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Clin Cancer Res. 1998 Feb;4(2):325-9.

Decreased dihydropyrimidine dehydrogenase activity in a population of patients with breast cancer: implication for 5-fluorouracil-based chemotherapy.

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Department of Pharmacology and Toxicology, University of Alabama at Birmingham 35294, USA.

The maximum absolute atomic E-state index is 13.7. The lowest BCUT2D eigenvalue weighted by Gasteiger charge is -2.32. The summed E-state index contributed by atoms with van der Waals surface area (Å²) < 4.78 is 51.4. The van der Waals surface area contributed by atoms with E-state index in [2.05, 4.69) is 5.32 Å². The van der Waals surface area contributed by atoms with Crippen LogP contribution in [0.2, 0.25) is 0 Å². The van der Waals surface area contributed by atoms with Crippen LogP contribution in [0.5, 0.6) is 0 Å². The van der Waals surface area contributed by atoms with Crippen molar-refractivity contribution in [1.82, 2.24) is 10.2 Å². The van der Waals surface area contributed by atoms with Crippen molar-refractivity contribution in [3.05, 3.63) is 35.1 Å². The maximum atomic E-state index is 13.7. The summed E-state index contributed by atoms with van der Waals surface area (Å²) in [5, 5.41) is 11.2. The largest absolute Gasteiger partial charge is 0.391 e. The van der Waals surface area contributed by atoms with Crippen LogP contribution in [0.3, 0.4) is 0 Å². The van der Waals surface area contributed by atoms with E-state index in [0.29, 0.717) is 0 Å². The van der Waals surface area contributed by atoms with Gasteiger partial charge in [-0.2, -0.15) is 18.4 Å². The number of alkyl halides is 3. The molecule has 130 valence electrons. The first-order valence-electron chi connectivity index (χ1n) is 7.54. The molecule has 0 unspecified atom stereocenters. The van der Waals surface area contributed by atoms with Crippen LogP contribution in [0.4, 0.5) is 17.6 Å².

Dihydropyrimidine dehydrogenase (DPD) is the initial, rate-limiting enzyme in the catabolism of 5-fluorouracil (5-FU), one of the most widely used chemotherapeutic agents in the treatment of breast cancer. The objective of this study was to determine the population characteristics of DPD activity in patients with breast cancer as well as the frequency of DPD deficiency in this population. DPD activity in peripheral blood mononuclear cells (PBM-DPD) was determined in 360 patients with breast cancer, with the mean PBM-DPD (0.26 +/- 0.01 nmol/min/mg protein) being significantly lower than that observed in female controls (0.44 +/- 0.02 nmol/min/mg protein; P < 0.01). ANOVA analysis examining the significance of differences in DPD activity among various groups indicated that only disease difference (breast cancer versus normal subjects) was significant after adjustments for race and age. In the present study, 21 (5.8%) patients were considered to be DPD deficient, indicating that this pharmacogenetic syndrome may be more common than anticipated (no DPD-deficient individual was found in the controls). Significantly lower DPD activity in patients with breast cancer may predispose to 5-FU-associated toxicity. These results provide further rationale for individualizing the 5-FU dose, thus reducing the risk of toxicity and/or improving therapeutic efficacy in patients with breast cancer.

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